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  • Author or Editor: C. W. Kohn x
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Summary

Plasma insulin concentration of many species has a characteristic early or acute-phase response in the minutes after IV administration of glucose. However, the plasma insulin response of horses soon after the IV administration of glucose has not been examined, whereas the more prolonged response has been evaluated. We examined the plasma insulin and glucose concentration responses of adult mares during the 30 minutes after rapid IV administration of glucose (0.33 g/kg of body weight). Plasma glucose concentration peaked at 664 ± 54 mg/dl within 1 minute of cessation of glucose administration, whereas insulin concentration peaked at 326 ± 24 pmol/L at 2 minutes after the end of glucose administration. Thus, these mares had an acute insulin response, consistent with that observed in other species, including dogs, human beings, and cattle.

Free access
in American Journal of Veterinary Research

SUMMARY

Exertion has an effect on plasma, serum, and/or urine prostanoid concentrations in many species. We investigated the effect of exercise intensity on plasma prostaglandin concentrations during and after exercise in horses. Six Thoroughbreds completed 4 trials: 3 exercise trials (low-, medium-, and high-speed) and 1 nonexercise (control) trial on a high-speed treadmill. Blood samples were collected from a jugular catheter before, during, and after exercise. The pcv and blood lactate, plasma protein, plasma prostacyclin (6-keto-pgf ), thromboxane B2 (txb 2), and prostaglandin E2 (pge 2) concentrations were measured before, during, and after exercise. Exercise significantly (P = 0.001) increased plasma txb 2 concentration during and after exercise in the low-, medium-, and high-speed trials, although effect of exercise intensity was not detected. Exercise was associated with an increase in pcv and blood lactate and plasma protein concentrations. There was no effect of exercise on plasma 6-keto-pgf concentrations; pge 2 was not detected in plasma from any horse in any trial.

Free access
in American Journal of Veterinary Research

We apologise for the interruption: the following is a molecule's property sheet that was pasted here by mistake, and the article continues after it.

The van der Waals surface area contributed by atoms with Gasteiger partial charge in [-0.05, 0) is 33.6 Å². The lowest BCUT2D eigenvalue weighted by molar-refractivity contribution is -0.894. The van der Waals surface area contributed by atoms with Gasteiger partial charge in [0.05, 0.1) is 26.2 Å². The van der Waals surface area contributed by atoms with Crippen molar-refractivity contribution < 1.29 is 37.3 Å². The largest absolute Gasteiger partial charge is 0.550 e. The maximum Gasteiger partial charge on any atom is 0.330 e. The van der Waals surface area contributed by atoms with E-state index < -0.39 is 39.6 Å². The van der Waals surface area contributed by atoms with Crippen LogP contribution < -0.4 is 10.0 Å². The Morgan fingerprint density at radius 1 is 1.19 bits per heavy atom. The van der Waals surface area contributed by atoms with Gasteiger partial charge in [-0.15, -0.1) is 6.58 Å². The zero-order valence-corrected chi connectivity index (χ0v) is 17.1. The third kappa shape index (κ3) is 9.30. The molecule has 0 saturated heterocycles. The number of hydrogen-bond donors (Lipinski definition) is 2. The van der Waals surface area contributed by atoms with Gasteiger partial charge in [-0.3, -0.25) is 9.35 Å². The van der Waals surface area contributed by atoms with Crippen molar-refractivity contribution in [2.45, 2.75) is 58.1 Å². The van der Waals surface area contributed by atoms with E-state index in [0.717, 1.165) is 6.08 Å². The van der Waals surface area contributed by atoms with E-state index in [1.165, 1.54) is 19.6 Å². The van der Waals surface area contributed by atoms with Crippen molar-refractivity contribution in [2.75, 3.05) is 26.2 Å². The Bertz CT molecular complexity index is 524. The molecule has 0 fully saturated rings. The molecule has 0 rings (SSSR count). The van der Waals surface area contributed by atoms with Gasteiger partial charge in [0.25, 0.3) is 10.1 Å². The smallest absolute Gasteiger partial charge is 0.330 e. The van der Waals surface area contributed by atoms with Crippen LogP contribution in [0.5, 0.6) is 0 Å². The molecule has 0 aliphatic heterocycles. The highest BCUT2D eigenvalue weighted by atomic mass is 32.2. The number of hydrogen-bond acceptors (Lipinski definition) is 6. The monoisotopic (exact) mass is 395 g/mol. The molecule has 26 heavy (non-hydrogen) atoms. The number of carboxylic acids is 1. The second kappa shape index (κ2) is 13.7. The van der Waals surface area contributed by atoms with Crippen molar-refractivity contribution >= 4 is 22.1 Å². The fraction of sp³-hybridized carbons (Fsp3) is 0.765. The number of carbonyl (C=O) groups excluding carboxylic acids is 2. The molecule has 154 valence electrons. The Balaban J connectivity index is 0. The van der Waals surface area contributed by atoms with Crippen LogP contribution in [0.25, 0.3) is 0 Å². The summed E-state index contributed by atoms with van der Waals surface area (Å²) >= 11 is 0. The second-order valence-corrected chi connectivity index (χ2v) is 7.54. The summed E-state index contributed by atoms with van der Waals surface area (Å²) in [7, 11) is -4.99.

SUMMARY

The effects of 2 liquid formula diets differing in protein source were evaluated in orphan foals. The response of 7 foals fed a diet containing casein as the protein source, and 6 foals fed a diet containing a combination of whey and casein, was compared with the response in a reference group of 8 mare-raised foals. Orphaned foals were fed 150 kcal/kg of body weight/d, divided into 6 equal feedings of 25 kcal/kg. Formula intake was comparable among the experimental groups, and foals fed the liquid formula diet grew as well as mare-raised foals. There was no difference among groups in mean daily body weight gain, wither height, heart girth, body temperature, pulse, respiration rate, capillary refill time, or skin tenting. Insulin and blood glucose concentrations increased in both groups of foals fed formula diets, returning to prefeeding values within 4 hours. Differences among groups were found for serum alkaline phosphatase, alanine transaminase, cholesterol, creatinine, and glucose values; all other serum chemical values were comparable among groups. Plasma amino acid determinations revealed that arginine and ornithine were significantly lower in foals in both experimental groups than in reference foals, suggesting that arginine may have been the limiting amino acid in these diets. Diarrhea developed in foals in all treatment groups, but in most cases was self-limiting. These results suggest that the protein source of liquid formula diets may be less important in foals than in infants.

Free access
in American Journal of Veterinary Research

Abstract

Objective—To clone and sequence the cDNA for feline preproparathyroid hormone (preproPTH) and to compare that sequence with other known parathyroid hormone (PTH) sequences.

Sample Population—Parathyroid glands from 1 healthy cat.

Procedure—A cDNA library was constructed in λ phage from feline parathyroid gland mRNA and screened with a radiolabeled canine PTH probe. Positive clones were sequenced, and nucleic acid and deduced amino acid sequences were analyzed and compared with known preproPTH and PTH sequences.

Result—Screening of approximately 2 X 105 recombinant plaques revealed 3 that hybridized with the canine PTH probe; 2 clones comprised the complete sequence for feline preproPTH. Feline preproPTH cDNA consisted of a 63-base pair (bp) 5'-untranslated region (UTR), a 348-bp coding region, and a 326-bp 3'-UTR. The coding region encoded a 115-amino acid peptide. Mature feline PTH consisted of 84 amino acids. Amino acid sequence analysis revealed that feline PTH was > 83% identical to canine, bovine, swine, equine, human, and macaque PTH and 69, 71, and 44% identical to mouse, rat, and chicken PTH, respectively. Within the region responsible for hormonal activity (amino acids 1 to 34), feline PTH was > 79% identical to other mammalian PTH sequences and 64% identical to the chicken sequence.

Conclusions and Clinical Relevance—The amino acid sequence of PTH is conserved among mammalian species. Knowledge of the cDNA sequence for feline PTH may be useful to investigate disturbances of calcium metabolism and alterations in PTH expression in cats. (Am J Vet Res 2002;63:194–197)

Full access
in American Journal of Veterinary Research